How will Honda quitting affect F1?

Posted on | Author Keith Collantine

Honda is expected to confirm its immediate withdrawal from Formula 1
Honda is expected to confirm its immediate withdrawal from Formula 1

It now seems inevitable that Honda will announce in a few hours’ time that it is going to sell its F1 team or close it.

F1 could be left with only nine teams, drivers will be left without seats, and the continued participation of other manufacturers may be in doubt. How will Honda’s departure affect Formula 1?

Three-car teams?

Formula One Management is understood to be required to bring at least 20 cars to each Grand Prix (there is some doubt over the exact figure – some suggest it could be as little as 16). If no buyer for the Brackley team is found, F1 will have only nine teams with 18 cars.

Therefore it may be necessary for some teams to field three cars. This potentially creates all kinds of complications:

How would it be decided which teams run three cars? Would all three be eligible for championship points?

Are the FIA and FOM able to demand teams run three cars if they have to? The commercial deal that governs F1, the Concorde Agreement, lapsed some time ago.

Are Toyota next?

Will other car manufacturers follow Honda in ending their F1 teams? Honda are by no means the only car manufacturer taking a hammering on sales and profits at the moment.

Once one team has been pulled we could see a domino effect where other car manufacturers look at what Honda has done and reason: ‘if they can cut their F1 programme, so can we’.

Given Honda’s decision to pull out, Toyota’s continues participation suddenly looks decidedly vulnerable. Toyota originally entered F1 in 2002 to go up against its major domestic rival which, at the time, was an engine supplier.

Toyota has reported a similar huge fall in its American market sales within days of Honda doing so: Honda’s sales fell by 32%, Toyota’s by 34%. Toyota has slashed its profit forecast for the current fiscal year from ??1.25tr to ??550bn ($13.4bn to $5.9bn).

Its $445.6m F1 budget may seem small by comparison but as the company drastically cuts back on car production and faces a huge fall in profits, sustaining an F1 team at great cost for little reward seems indefensible. There is already speculation that Toyota is not interested in competing in F1 without its chief rival and is preparing to pull out.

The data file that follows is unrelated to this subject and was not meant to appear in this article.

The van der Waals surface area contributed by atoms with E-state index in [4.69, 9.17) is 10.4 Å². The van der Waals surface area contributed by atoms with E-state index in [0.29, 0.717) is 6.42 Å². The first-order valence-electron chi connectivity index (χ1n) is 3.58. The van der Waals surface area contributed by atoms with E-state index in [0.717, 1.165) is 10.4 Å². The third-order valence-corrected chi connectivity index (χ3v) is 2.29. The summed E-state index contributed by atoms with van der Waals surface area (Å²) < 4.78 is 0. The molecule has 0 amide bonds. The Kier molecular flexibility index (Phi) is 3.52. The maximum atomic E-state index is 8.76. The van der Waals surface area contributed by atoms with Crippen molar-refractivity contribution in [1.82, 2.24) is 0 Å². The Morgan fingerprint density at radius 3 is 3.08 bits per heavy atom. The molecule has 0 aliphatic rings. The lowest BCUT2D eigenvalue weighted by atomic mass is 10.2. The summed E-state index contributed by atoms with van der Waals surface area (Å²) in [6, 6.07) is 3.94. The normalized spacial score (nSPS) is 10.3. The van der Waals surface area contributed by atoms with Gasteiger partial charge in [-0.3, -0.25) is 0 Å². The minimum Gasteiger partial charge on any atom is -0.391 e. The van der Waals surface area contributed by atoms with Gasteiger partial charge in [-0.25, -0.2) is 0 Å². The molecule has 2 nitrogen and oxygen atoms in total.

Meanwhile Renault has shed 6,000 workers and made deep production cuts. Could it be next in line?

What about their drivers?

Will Jenson Button have an F1 drive in 2009?
Will Jenson Button have an F1 drive in 2009?

Honda were expected to continue with Jenson Button for 2009 and pair him with either Rubens Barrichello, Lucas di Grassi or Bruno Senna. Barrichello, F1’s oldest and most experienced driver, may find it hard to get a seat with another team.

Jenson Button has been with the team since 2003, scored their first win (for the modern incarnation of Honda), and has stuck with them through their 2007-2008 slump. If he is able to get any seat for 2009 his options seem limited to Toro Rosso or possibly Force India.

And its IRL programme?

It’s not clear whether Honda intends to continue its exclusive engine supply deal with the American-based Indy Racing League.

If Honda indeed decides to keep its IRL programme and drop its F1 team Bernie Ecclestone should take note – he allowed both of F1’s North American races to be priced off the calendar, despite objections from many fans and team owners, including Nick Fry.

What about the future cost-cutting plans?

The prospect of losing one of the manufacturer-backed F1 teams will surely harden the resolve of FIA president Max Mosley to increase the size and scope of his cost-cutting proposals, including the demand for standard engines.